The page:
Rhythm in your prose

by Margaret Sutherland

If you write fiction, you will have played with the notion of rhythm in your prose.

What is rhythm? To me, it is the choice and arrangement of words in a way that best serves your intention. Rhythm may be abrupt and choppy, as in the dialogue of an autocratic or bad-tempered character. It may race forward in a tempestuous barely-punctuated rush, as in Christina Stead’s great prose. It may bob and bounce along with Dr Seuss, or uncover unusual emphasis by the artful rearrangement of the order of words in a sentence. It will have a subtle flow, akin to melody.

Before the written word came the spoken word. So, in childhood, we first heard the nursery rhymes we remember so easily now. They are mainly nonsense, and it was never for their meaning that we chanted them. Why would we care that an egg rolled down a hill or Miss Muffet was eating curds and whey? Why would today’s sophisticated children enjoy the same silly tales? Because of their rhythm, surely. Grab a baton and you can easily beat time to them: a jaunty six/eight rhythm to Pat-a-cake, pat-a-cake, Baker’s man; or a solemn two/four time to Hickory-dickory-dock.

Objective prose, such as we read in legal documents, newspaper reports or company brochures, primarily conveys information. It does not need or want a rhythmic style. We read to find out facts, but are hardly pulled into the story or lost in the style of writing. Imaginative prose (novels and short stories) cannot be written like a brochure; they have a story to tell, and that story must be told in a rhythmic and balanced way.

How is rhythm felt? Think of the old song, “The Teddy bears’ Picnic.”

‘If you go out in the woods today, you’re sure of a big surprise.’

These words have a toe-tapping beat.

Conveyed in objective prose, this line might go:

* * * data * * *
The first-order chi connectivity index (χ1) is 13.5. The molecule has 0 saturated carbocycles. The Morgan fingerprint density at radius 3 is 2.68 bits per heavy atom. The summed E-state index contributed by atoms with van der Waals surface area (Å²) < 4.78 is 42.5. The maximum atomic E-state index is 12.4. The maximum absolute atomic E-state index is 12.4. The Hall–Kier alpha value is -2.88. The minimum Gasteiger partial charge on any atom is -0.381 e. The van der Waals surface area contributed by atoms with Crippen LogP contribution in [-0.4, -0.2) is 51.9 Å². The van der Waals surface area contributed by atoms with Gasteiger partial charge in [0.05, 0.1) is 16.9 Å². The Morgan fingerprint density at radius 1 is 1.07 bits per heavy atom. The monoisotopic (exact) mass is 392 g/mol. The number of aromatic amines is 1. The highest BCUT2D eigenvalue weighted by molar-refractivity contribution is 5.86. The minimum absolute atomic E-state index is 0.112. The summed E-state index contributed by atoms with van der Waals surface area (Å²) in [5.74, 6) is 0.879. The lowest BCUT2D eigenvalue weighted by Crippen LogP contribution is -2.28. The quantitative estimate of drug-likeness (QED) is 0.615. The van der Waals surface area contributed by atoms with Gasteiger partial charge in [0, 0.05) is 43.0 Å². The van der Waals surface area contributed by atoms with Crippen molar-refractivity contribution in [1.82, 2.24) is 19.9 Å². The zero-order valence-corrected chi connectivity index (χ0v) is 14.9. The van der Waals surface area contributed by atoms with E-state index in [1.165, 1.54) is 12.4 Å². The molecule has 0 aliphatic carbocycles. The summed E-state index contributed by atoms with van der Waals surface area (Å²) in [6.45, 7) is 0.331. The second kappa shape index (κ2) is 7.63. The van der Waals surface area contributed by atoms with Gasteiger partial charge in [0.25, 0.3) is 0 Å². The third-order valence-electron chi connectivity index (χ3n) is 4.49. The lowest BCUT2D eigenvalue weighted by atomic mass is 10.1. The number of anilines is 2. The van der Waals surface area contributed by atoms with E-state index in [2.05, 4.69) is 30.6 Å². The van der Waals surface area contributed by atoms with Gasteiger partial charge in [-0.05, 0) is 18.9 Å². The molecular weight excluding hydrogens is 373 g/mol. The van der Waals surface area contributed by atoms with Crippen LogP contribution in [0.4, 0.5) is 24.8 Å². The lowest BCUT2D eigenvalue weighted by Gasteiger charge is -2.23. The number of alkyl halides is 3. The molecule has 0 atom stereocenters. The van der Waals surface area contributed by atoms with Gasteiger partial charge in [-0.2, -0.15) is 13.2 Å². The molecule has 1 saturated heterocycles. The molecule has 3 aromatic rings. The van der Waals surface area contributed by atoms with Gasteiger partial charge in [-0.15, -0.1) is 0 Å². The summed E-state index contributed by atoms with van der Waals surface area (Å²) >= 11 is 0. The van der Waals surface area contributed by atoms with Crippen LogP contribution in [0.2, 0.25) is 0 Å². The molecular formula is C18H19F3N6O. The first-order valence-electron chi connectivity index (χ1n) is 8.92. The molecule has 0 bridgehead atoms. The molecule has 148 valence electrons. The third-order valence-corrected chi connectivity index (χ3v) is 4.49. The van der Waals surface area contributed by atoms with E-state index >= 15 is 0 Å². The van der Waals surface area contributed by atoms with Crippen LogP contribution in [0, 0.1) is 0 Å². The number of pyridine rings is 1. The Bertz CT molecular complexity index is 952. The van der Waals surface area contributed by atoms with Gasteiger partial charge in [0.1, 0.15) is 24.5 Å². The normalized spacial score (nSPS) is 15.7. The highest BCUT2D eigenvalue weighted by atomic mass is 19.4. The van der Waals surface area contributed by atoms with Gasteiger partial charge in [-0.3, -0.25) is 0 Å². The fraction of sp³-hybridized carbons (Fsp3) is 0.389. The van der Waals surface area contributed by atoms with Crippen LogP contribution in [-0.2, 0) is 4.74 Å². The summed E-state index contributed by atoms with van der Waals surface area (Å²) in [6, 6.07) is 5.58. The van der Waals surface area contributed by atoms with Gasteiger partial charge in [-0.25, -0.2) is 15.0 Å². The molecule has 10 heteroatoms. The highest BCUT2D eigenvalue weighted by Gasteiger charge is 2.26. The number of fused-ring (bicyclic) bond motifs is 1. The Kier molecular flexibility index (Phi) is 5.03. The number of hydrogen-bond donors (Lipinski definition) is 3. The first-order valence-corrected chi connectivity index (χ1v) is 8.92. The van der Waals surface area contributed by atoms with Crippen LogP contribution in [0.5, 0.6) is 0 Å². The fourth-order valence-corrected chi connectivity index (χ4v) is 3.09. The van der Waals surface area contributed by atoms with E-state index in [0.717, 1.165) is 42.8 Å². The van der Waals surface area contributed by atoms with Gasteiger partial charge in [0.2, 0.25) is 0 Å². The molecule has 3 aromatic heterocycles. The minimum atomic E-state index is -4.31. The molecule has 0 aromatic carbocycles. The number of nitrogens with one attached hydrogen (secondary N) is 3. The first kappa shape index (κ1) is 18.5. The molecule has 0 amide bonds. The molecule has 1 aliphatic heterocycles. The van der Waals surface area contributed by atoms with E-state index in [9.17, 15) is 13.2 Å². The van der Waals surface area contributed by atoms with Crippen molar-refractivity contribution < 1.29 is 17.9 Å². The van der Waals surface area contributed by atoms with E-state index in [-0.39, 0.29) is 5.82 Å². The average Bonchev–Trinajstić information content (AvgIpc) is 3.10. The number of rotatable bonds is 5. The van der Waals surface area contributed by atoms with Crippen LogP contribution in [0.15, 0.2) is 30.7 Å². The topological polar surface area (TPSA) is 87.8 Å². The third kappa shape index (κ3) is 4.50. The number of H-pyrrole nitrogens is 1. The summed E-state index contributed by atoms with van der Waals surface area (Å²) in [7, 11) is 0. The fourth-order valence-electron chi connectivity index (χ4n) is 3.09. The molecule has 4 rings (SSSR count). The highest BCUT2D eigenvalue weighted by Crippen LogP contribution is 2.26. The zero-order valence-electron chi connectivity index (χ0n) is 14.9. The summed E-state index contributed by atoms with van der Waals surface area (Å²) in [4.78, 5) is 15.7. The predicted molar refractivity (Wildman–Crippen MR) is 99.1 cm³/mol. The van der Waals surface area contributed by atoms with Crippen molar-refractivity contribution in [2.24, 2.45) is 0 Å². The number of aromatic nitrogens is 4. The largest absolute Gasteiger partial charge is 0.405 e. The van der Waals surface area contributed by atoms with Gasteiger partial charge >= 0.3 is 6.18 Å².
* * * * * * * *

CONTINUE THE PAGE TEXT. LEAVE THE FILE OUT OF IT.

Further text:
‘Expect a surprise if you go to the woods today.’

Flat. Boring. No rhythm.

Rhythm is also felt in the length and sensual input of a sentence. To illustrate, here are 2 very brief examples from my short story, ‘Rustle of Spring’, where an old woman describes the environments of her warm childhood, and the cold reality of her early married life in a new housing estate.

 (1)The lip-licking smell of bacon floated from the Hydra factory; the malty aroma of beer drifted from the hotel doors; in summer, the tar underfoot was soft and left a pungent sting …


(2) No tall tree, no church steeple, no clock tower. No topsoil for growing – No bus, no church, no dance hall, no library. No restaurant, no cosy teashop where friends might chat. No craft gallery or picture theatre. Nothing to surprise, nowhere to buy flowers. No meeting hall for pensioners. There were no old people.

Does your writing have rhythm? Probably. A good way to check is to read a few paragraphs out loud. Most experienced fiction writers have an instinct for putting their words together; often those who have the most trouble are academics, business executives, or those who constantly produce reports and data. The language of objective prose is often longwinded and clumsy. Try writing words like ‘indictment’ or ‘annual percentage growth’ into heady prose! As fiction writers we are lucky we have the pleasurable tool of rhythm to help draw our reader in to a book that with luck they can’t put down.

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